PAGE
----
Protecting Freedom of Expression in Newsrooms and Mosques: Unity and Dialogue

Protecting Freedom of Expression in Newsrooms and Mosques: Unity and Dialogue

Huffington Post

While France was getting ready to march on Sunday to show defiance and unity after terrorist attacks that left 17 people dead last week in Paris, I went to experience another type of unity, the unity of religions and non-violence. As Imam of Rome said in the aftermath of the terrorist attack, the message of Islam is of "Peace, Solidarity, Social Cohesion and Harmony". As Paulo Coelho, Brazilian novelist, has put it "We cannot choose the external circumstances, but we can choose how to react to them."


Mosque of Rome and Italian Islamic Cultural Centre, Italy

The Mosque of Rome is the largest Mosque of Europe and its architecture replicates and perfectly integrates itself in the heart of Italy. Opened in 1995, the building of its roof refers to the roof of Mosques in Constantinople, capital city of the Roman and Byzantine, the Latin and the Ottoman empires, now Istanbul. The columns and arches refer to the Arabic architecture of the mezquitas of the Caliphate of Córdoba, a state in Islamic Iberia from 929 to 1031. The outdoor floor recalls the Emirate of Sicily, which existed from 831 to 1072, with capital Palermo.

Upon entering the building I felt an immense sense of purity, peace of mind and heart. A quiet space for prayer, barefoot on the big prayer room. The tour guide commented " in Islamic faith, each one is the priest of himself/herself, and the prayer mat represents Muslims' autonomous connection with God."

The role of Imams, the community and prayer leaders, is to lead Islamic worship services and to provide spiritual and religious guidance. In addition to it, Imams reach out to youth, inspire them in peaceful pursuits, and teach them the correct understanding of Islam, in the hopes that they will not fall prey to misguided teachings and resort to violence and aggression. False imams are spreading in modern times, especially the ones that divert and distort the message of Islam, convincing and encouraging Muslims to go and fight in the name of Prophet Mohammed and to kill people to protect Islam.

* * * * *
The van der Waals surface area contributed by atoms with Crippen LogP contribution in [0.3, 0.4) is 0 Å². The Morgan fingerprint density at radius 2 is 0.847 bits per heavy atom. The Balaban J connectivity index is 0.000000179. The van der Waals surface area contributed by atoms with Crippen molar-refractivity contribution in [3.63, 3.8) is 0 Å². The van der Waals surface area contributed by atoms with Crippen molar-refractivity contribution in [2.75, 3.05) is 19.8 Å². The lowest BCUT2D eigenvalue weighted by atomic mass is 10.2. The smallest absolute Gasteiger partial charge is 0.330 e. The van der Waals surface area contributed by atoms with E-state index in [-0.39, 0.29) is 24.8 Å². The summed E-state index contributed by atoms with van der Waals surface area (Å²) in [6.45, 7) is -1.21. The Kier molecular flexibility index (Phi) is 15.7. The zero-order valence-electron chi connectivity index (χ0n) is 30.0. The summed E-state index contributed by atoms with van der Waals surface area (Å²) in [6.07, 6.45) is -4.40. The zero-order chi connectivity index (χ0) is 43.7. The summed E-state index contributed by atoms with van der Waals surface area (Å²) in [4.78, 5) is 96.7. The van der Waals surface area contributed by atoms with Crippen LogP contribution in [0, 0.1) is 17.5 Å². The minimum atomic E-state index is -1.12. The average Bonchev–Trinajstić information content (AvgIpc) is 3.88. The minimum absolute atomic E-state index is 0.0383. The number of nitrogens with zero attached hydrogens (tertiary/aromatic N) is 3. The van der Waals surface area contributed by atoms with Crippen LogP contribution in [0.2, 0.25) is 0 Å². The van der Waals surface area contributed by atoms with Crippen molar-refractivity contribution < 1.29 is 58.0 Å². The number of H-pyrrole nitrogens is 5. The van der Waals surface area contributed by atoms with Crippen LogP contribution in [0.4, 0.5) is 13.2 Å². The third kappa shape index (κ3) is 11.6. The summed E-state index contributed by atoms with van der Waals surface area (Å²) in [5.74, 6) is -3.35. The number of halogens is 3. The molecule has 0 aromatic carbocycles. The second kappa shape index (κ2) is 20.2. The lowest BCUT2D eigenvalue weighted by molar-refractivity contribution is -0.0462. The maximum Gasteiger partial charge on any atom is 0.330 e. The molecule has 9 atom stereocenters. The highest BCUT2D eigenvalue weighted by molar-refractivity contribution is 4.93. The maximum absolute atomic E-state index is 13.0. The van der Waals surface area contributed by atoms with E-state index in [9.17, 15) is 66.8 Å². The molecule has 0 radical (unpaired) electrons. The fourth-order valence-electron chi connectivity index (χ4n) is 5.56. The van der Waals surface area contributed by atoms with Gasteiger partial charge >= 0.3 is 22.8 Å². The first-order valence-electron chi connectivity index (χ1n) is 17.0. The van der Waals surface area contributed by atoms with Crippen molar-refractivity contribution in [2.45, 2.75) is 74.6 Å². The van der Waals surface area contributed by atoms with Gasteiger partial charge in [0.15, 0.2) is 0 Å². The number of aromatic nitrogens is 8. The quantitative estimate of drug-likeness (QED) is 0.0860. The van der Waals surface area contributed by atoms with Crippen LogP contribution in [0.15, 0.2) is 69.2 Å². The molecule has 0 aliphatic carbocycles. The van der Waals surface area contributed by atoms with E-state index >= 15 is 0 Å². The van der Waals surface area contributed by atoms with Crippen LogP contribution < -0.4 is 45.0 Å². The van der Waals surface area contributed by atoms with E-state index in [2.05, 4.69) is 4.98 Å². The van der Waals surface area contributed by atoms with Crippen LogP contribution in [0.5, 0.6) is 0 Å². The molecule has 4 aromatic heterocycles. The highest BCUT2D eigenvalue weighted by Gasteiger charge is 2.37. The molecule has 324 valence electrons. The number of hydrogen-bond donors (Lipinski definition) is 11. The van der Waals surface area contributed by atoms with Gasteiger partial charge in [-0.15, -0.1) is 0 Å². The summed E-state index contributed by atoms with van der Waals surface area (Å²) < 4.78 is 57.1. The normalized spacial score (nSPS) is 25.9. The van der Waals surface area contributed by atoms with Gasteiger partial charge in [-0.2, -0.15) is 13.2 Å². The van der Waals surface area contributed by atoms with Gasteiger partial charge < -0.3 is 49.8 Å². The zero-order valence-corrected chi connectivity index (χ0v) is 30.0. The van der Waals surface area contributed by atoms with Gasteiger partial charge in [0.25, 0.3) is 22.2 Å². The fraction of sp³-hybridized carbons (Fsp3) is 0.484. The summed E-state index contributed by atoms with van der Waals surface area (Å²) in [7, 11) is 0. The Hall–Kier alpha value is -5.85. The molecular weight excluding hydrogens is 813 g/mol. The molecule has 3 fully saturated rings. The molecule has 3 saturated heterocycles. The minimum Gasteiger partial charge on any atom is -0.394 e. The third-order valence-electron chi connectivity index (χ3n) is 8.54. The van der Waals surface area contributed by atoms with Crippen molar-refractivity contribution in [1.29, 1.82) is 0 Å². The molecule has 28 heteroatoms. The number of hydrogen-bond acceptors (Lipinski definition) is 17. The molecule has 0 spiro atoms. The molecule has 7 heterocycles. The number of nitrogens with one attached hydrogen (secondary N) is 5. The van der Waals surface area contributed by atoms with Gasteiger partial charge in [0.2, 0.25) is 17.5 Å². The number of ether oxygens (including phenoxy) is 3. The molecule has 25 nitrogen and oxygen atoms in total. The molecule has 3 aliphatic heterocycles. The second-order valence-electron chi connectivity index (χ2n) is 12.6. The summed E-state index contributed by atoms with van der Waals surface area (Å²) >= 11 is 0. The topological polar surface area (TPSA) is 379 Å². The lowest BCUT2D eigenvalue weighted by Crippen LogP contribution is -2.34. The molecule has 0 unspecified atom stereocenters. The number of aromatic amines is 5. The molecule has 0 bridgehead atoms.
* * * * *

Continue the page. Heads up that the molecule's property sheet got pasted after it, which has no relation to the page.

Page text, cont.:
In an recent post by Naif Al-Mutawa, Kuwaiti creator of The 99, a cartoon series of Muslim superheroes, the cartoonist expresses his fear of misinterpretation of the Quran due to a lack of translation and of mnemonically learning Quran's teachings without analyzing and interpreting it with "the power of reason".

In a Washington Post article, Fareed Zakaria then adds that "the Quran prescribes no punishment for blasphemy, and that only fanatics and extremists believe the holy books says so" Again, twisted meanings of religious teachings.

We should not forget that we live in a pluralistic society. We accept and protect democratic principles of expressing opinions and ideas, and we consider press freedom and freedom of speech a universal human right. . The gruesome reaction is unacceptable and of extreme limitation of civil liberties. Satire is, as Encyclopedia Britannica guides me, "any artistic form in which human or individual vices, follies, abuses or shortcomings are held up to censure by means of ridicule, derision, burlesque, irony, parody, caricature, or other methods, sometimes with an intent to inspire social reform".

My cultural lens and perceptions on the shootings are based on facts. And on the inalienable Rights to Human Life, Human Development and Social Progress. No one is forced to read or approve satirical news, cartoons, books or movies, but this does not mean the people stop publishing and producing different and diverse art forms to express themselves. On the same note, no one can ( in the name of God or for his/her own sake) has the right to kill. No one. Ever.

At the same time, as we protect press freedom, the religious freedom of each person is sacred. As was said in the last episode of HuffPost Religion's "All Together," extremists try to divide people in the society, trigger violence and play on people' emotions, taking religion as an excuse to commit massacres. "The great divide is not between faiths. Rather, it is between terrorists and moderates, between those who are tolerant and those who otherize" strengthened Nicholas Kristof in his recent article.

And looking it from an interfaith point of view, as John chapter 4-20 of the Bible reads "Whoever claims to love God, yet hates a brother or a sister, is a liar. For whoever does not love their brother and sister, whom they have seen, cannot love God, whom they have not seen".

The door to human freedom and dignity is always one, and it is of openness and respect, cross-cultural tolerance and understanding.

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